I have another theory about why the story of the Lost Airmen of Buchenwald was not generally known until now.  The Allied airmen were rescued from Buchenwald by a Luftwaffe officer.  General Eisenhower was trying to “build another page” about the “brutality of the Germans.”  The last thing that he wanted to tell the “upper strata” reporters was that the German Luftwaffe had done something good.  That would have ruined his efforts to build another page about the brutality of the Germans.

After the war, the American Military Tribunal at Dachau began trials of German war criminals in a building at the Dachau concentration camp complex on November 15, 1945.

At the opening of the trial of the Buchenwald war criminals, the court president, Brig. Gen. Emil Charles Kiel, asked the defense counsel, “How do the accused plead?”

To this, Captain Emmanuel Lewis of the defense counsel replied:

As chief defense counsel, I enter a plea of not guilty for all of the accused. Before we begin, if it please the court, there is a matter of great concern. The accused are charged with victimizing captured and unarmed citizens of the United States, and they seek to defend themselves against this charge. But despite our repeated requests, the prosecution has failed to furnish us with the name or whereabouts of even one single American victim.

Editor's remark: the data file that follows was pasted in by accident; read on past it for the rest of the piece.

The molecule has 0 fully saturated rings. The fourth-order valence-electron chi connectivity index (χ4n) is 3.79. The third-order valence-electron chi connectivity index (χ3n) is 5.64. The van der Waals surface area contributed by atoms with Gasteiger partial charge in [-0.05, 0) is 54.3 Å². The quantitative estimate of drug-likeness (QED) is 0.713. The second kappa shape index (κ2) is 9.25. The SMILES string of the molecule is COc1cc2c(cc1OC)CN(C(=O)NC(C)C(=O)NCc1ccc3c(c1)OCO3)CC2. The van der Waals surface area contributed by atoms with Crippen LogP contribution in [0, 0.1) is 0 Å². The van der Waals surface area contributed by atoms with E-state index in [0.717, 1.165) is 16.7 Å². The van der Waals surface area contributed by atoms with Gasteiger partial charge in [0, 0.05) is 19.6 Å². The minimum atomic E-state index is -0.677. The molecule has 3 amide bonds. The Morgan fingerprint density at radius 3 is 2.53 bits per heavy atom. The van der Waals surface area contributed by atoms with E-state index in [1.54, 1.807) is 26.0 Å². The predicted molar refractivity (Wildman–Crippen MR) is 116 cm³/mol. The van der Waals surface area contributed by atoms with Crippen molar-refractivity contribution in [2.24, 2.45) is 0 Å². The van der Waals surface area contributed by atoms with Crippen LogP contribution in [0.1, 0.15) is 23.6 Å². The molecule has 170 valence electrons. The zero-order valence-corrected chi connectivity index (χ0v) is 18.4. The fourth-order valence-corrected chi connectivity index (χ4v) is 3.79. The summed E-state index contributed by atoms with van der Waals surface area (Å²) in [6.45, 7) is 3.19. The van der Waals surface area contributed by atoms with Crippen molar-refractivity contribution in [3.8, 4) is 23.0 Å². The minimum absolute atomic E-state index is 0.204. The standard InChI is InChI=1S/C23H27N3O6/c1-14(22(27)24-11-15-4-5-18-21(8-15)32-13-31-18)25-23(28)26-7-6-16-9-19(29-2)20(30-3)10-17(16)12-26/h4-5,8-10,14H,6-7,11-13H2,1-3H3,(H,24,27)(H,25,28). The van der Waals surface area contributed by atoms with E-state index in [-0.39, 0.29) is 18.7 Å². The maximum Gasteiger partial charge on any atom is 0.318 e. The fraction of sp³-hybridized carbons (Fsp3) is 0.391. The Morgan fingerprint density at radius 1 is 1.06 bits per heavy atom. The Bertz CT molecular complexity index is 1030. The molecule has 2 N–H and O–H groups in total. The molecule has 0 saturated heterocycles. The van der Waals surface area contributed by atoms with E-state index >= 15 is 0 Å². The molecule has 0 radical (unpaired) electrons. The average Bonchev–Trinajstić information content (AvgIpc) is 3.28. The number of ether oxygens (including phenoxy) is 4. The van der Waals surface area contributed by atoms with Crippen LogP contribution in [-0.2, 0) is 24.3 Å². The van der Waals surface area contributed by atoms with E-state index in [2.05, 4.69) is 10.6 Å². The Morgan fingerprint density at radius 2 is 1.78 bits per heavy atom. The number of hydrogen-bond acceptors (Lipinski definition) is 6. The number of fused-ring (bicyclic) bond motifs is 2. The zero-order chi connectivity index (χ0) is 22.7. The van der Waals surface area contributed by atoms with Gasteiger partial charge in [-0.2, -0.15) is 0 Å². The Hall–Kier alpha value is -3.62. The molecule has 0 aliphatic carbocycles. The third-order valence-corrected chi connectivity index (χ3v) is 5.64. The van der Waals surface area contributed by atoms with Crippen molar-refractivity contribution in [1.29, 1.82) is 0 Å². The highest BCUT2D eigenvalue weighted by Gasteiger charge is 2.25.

Lt. Col. William D. Denson, the chief prosecutor, replied:

We are unfortunately unable to comply. The victims were last seen being carted into the crematories. From there they went up the chimney in smoke, and all the power of the United States and all the documents in Augsburg cannot tell us which way they went. We are sorry that we cannot furnish their whereabouts, but we fail to see that it is material whether one American or fifty thousand were incarcerated in Buchenwald. The crimes of these accused would be just as heinous.

The American prisoners at Buchenwald were members of a group of American Air Force pilots, who had allegedly been supplying the French resistance; they were captured after being shot down in France.

Buchenwald was one of the main camps for French resistance fighters, and the American pilots had been lumped in with captured French civilians who were fighting as insurgents.